My only point is that if Mike is going to keep on with the idea that Youtube is “too big to check”, he should cut Warner some slack because the internet is a whole lot fucking bigger than youtube.

hothmonster says:

Re: Re: Re: Re:

“SOPA will not stop your ability to make your own videos, it will not stop you from making your own songs. It will not stop you from making your own software, and best of all, it will not stop you from using ANY method you want to distribute it.”

It will when I make a short story called “The Box” and warner brothers bot sees it and gets the site I was distributing it on shut down. If they can’t be trusted to use the limited powers they have properly why should we give them way more power and assume everything will work smoothly?

Anonymous Coward says:

Re: Re: Re:3 Re:

“The choice for you to allow an “innocent host” to eat it for you means your rights are limited.”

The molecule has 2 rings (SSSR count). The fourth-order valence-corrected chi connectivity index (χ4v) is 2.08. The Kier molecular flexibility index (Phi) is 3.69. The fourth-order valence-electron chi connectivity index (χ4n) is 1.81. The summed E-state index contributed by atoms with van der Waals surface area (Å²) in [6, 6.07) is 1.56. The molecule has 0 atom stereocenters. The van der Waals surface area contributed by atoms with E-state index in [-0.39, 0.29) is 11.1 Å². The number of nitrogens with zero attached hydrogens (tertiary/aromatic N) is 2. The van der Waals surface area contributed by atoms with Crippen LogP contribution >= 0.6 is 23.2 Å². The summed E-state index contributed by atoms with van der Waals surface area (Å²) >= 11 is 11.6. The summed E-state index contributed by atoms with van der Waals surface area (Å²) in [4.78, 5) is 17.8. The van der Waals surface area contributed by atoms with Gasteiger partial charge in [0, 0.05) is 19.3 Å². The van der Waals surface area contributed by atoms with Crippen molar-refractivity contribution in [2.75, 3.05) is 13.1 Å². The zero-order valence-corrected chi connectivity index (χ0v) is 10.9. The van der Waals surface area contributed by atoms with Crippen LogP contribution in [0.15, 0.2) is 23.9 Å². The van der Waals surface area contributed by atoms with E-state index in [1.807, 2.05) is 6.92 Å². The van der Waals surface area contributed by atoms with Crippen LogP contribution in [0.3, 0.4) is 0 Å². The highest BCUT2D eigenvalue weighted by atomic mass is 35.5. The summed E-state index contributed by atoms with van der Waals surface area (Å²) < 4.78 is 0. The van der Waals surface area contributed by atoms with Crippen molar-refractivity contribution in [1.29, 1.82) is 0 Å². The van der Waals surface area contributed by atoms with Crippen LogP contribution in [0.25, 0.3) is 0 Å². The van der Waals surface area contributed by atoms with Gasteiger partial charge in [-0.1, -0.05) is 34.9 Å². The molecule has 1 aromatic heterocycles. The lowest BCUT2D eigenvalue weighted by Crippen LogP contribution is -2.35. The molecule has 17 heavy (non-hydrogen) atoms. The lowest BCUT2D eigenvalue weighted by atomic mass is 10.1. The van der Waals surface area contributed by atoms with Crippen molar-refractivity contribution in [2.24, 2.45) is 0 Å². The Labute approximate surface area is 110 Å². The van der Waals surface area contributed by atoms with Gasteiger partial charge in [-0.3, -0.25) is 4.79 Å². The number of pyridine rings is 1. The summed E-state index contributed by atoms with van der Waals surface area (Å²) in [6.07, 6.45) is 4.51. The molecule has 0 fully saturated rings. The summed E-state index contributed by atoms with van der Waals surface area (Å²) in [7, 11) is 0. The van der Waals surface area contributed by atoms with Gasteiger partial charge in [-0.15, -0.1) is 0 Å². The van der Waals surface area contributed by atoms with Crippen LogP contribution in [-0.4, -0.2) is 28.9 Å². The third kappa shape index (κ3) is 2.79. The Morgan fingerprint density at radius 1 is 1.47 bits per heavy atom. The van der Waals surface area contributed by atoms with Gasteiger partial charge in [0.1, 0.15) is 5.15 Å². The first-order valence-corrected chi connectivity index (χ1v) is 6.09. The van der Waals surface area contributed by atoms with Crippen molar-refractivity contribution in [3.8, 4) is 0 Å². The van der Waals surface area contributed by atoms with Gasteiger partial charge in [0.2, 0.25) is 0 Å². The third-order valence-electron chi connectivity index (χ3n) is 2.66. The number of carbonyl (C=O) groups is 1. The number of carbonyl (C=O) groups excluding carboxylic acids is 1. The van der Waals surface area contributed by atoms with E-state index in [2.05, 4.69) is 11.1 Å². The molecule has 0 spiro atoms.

but that’s part of the “collateral damage” involved. Just because a few IP holders want various privileges, everyone must sacrifice their various rights, and the only response you have is “Too bad, so sad.”. No, these IP holders aren’t entitled to the privilege of forcing others to sacrifice their rights just because some IP holder wants the privilege of forcing others to abide by, police, and enforce their monopoly wishes. No IP holder is entitled to requiring that the government, service providers, and others undergo the burden of abiding by, policing, and enforcing their privileges and IP holders are not entitled to forcing others to sacrifice their rights just to satisfy their monopoly wishes. You are not entitled to affecting the behavior of others just to enforce your monopoly privileges.

Another AC says:

Re: Re: Re: Re:

“SOPA will not stop your ability to make your own videos, it will not stop you from…”

Let’s put aside for a moment the fact that none of what you said in this paragraph is actually true.

Mike’s point doesn’t appear to be that Youtube is “too big to check”, rather that “it is too big to check” AND companies like Warner Bros. insist that it is not at the same time. Given Warner Bros. struggles with HotFile (which I assume is significantly smaller than YouTube in terms of content), surely you can see the hypocrisy in that?